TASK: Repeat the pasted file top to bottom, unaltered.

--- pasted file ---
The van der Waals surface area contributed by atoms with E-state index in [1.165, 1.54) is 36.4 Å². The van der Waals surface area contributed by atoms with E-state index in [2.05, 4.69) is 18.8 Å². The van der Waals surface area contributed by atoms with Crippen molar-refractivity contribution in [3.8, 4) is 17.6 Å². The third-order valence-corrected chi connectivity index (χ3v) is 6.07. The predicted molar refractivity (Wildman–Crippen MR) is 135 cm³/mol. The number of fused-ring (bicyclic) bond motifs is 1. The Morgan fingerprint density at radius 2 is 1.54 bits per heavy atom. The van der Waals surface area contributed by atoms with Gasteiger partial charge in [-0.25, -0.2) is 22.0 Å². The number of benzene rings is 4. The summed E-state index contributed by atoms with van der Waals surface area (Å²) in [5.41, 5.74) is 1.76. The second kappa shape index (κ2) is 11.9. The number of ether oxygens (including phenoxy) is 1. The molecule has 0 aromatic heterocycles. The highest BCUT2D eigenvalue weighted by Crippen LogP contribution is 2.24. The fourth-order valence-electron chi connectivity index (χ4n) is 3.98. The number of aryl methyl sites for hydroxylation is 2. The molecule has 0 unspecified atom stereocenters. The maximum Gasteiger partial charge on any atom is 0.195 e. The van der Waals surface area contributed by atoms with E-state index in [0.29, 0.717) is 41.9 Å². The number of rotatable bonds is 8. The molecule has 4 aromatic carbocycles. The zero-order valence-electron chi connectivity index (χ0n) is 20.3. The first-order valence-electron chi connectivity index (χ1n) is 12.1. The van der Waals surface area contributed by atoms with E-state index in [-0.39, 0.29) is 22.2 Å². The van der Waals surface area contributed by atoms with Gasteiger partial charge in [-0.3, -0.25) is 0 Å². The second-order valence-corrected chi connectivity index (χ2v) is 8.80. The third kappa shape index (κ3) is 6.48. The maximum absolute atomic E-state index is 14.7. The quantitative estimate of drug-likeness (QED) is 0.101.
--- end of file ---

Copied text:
The van der Waals surface area contributed by atoms with E-state index in [1.165, 1.54) is 36.4 Å². The van der Waals surface area contributed by atoms with E-state index in [2.05, 4.69) is 18.8 Å². The van der Waals surface area contributed by atoms with Crippen molar-refractivity contribution in [3.8, 4) is 17.6 Å². The third-order valence-corrected chi connectivity index (χ3v) is 6.07. The predicted molar refractivity (Wildman–Crippen MR) is 135 cm³/mol. The number of fused-ring (bicyclic) bond motifs is 1. The Morgan fingerprint density at radius 2 is 1.54 bits per heavy atom. The van der Waals surface area contributed by atoms with Gasteiger partial charge in [-0.25, -0.2) is 22.0 Å². The number of benzene rings is 4. The summed E-state index contributed by atoms with van der Waals surface area (Å²) in [5.41, 5.74) is 1.76. The second kappa shape index (κ2) is 11.9. The number of ether oxygens (including phenoxy) is 1. The molecule has 0 aromatic heterocycles. The highest BCUT2D eigenvalue weighted by Crippen LogP contribution is 2.24. The fourth-order valence-electron chi connectivity index (χ4n) is 3.98. The number of aryl methyl sites for hydroxylation is 2. The molecule has 0 unspecified atom stereocenters. The maximum Gasteiger partial charge on any atom is 0.195 e. The van der Waals surface area contributed by atoms with E-state index in [0.29, 0.717) is 41.9 Å². The number of rotatable bonds is 8. The molecule has 4 aromatic carbocycles. The zero-order valence-electron chi connectivity index (χ0n) is 20.3. The first-order valence-electron chi connectivity index (χ1n) is 12.1. The van der Waals surface area contributed by atoms with E-state index in [-0.39, 0.29) is 22.2 Å². The van der Waals surface area contributed by atoms with Gasteiger partial charge in [-0.3, -0.25) is 0 Å². The second-order valence-corrected chi connectivity index (χ2v) is 8.80. The third kappa shape index (κ3) is 6.48. The maximum absolute atomic E-state index is 14.7. The quantitative estimate of drug-likeness (QED) is 0.101.